The New Zealand dollar held near its recent lows after a eurozone bailout plan for Cyprus that includes clipping the island's bank deposits, stoking concern the same demand could occur in nearby nations and spark a run on banks.
The kiwi traded at 82.27 US cents from 82.29 cents at the start of the day and down from 82.72 cents in late New York trading on Friday. The trade-weighted index was at 75.71, from 75.64 earlier in the day and down from 75.85 on Friday.
Traders are pondering the prospects for the effects of the 10 billion euro Cyprus bailout plan spreading to countries such as Spain and Italy as consumers fret their deposits are not safe any longer, which could drive up bond yields.
The Cyprus announcement brought the focus back on to Europe, which is still struggling to find common ground on the region's debt crisis.
"What we're seeing is a general risk-off move, including the New Zealand dollar, which gapped significantly lower at the open following the update from Cyprus," says Stan Shamu, a market analyst at IG Markets.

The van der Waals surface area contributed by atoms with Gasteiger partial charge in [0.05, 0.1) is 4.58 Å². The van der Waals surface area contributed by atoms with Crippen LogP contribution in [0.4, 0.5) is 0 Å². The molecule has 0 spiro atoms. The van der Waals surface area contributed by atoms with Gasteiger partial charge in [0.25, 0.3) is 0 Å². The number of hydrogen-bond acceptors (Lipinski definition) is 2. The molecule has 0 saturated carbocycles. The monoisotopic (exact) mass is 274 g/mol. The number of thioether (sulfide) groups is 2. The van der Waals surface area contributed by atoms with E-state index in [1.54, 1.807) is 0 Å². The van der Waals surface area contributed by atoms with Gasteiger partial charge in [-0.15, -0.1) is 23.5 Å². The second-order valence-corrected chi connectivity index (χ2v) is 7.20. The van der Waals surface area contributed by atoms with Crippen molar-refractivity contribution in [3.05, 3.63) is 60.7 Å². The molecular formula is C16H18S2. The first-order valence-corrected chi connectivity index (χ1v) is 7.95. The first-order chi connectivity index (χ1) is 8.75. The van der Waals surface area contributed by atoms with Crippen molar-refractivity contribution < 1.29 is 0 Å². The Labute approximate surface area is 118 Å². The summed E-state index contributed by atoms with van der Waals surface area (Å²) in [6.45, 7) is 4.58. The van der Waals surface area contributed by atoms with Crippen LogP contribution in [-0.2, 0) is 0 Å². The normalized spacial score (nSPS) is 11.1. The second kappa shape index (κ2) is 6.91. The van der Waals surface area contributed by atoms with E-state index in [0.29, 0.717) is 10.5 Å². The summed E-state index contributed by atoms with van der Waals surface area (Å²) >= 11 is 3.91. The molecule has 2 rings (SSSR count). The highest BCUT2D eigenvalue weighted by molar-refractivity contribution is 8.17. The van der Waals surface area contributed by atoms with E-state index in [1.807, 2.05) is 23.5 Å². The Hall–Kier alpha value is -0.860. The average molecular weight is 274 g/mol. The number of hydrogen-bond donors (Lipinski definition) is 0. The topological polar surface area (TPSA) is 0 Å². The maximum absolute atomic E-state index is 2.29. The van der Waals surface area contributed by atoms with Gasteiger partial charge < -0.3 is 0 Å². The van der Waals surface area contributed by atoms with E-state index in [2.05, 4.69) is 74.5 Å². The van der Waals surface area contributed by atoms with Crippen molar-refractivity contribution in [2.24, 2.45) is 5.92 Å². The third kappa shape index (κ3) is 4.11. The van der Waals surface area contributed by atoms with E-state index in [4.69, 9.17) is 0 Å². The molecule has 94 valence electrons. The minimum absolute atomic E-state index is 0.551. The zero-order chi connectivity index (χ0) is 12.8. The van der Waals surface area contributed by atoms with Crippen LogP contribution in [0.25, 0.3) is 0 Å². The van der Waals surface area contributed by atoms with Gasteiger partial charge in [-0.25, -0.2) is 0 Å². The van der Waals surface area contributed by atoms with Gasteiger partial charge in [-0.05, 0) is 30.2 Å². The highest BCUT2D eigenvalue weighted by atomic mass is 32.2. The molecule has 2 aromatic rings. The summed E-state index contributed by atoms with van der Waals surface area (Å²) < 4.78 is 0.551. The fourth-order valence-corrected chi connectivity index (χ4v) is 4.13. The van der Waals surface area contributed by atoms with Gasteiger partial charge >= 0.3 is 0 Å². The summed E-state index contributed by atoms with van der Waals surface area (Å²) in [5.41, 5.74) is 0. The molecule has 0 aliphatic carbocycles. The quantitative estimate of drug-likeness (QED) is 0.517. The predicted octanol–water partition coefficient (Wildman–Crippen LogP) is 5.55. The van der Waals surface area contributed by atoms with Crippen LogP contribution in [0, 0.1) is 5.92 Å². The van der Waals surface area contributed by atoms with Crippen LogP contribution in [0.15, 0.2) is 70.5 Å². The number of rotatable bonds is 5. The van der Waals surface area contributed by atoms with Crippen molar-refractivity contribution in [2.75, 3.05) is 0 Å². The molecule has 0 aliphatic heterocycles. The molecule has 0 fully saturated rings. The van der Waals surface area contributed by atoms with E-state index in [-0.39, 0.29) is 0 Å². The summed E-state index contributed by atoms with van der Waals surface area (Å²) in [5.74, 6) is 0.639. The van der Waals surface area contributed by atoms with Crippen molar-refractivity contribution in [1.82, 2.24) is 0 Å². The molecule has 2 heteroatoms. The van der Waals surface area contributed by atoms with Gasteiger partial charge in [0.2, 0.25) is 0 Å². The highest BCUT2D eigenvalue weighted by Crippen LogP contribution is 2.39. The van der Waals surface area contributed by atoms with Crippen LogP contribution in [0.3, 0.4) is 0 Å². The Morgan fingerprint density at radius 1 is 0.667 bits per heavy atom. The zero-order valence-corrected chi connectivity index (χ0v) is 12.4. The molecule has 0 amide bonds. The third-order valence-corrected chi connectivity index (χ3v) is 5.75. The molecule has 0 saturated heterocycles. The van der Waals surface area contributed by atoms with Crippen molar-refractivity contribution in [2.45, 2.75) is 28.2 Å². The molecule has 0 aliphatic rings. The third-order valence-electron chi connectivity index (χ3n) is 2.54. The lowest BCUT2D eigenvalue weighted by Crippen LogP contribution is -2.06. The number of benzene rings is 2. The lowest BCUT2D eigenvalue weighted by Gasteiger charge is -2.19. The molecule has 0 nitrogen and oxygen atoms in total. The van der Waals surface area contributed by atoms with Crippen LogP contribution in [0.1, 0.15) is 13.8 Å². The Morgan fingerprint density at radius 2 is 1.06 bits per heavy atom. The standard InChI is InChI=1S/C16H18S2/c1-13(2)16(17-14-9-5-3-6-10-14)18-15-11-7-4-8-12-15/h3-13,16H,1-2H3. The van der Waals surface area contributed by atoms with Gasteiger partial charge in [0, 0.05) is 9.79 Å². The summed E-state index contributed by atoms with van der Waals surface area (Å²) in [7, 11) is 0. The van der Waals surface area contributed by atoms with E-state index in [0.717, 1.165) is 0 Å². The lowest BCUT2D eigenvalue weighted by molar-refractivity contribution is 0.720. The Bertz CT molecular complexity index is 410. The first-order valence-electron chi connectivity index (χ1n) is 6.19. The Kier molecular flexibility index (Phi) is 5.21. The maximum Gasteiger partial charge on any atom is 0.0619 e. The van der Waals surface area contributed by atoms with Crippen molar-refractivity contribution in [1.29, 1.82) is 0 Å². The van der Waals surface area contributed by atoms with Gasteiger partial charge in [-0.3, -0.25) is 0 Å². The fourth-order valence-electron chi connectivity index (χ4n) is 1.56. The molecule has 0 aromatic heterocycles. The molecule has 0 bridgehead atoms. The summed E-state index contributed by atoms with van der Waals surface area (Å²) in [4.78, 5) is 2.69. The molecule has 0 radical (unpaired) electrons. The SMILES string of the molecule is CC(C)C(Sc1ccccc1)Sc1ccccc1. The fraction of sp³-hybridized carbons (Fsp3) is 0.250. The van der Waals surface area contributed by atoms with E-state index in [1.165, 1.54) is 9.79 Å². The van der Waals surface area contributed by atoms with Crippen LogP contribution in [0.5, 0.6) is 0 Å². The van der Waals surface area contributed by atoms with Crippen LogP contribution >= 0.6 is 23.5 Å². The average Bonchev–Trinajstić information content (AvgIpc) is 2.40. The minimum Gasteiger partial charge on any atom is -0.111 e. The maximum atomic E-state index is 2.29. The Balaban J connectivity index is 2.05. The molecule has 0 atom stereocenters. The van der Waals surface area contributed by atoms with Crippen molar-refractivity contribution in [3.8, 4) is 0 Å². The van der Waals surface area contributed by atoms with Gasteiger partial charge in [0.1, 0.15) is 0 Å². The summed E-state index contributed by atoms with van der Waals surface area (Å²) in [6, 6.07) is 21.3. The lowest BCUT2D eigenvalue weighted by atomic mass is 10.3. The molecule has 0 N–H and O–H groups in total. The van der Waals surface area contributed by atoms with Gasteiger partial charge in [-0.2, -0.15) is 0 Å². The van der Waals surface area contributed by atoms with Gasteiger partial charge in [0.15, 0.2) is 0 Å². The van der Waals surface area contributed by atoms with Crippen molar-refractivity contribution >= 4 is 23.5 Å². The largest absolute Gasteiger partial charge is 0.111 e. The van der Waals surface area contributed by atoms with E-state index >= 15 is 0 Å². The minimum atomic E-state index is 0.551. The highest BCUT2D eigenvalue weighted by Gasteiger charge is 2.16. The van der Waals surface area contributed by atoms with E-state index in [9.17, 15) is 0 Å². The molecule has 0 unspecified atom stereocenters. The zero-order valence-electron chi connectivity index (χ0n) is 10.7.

"In the event Europe's news gets worse in the next few weeks, risk in general will struggle and people will rush back to the US dollar and the yen."
Cyprus's financial strength has been eroded by exposure to neighbouring Greece, and among measures proposed in Brussels is for the nation's savers to forfeit 9.9 percent of their deposits.
Waning risk appetite spread through the Asia Pacific, with most major equity indexes falling.
The kiwi rose to 63.76 euro cents from 63.25 cents on Friday and fell to 54.47 British pence from 54.73 pence. It traded little changed at 79.41 Australian cents and sank to 77.92 yen from 78.80 yen.
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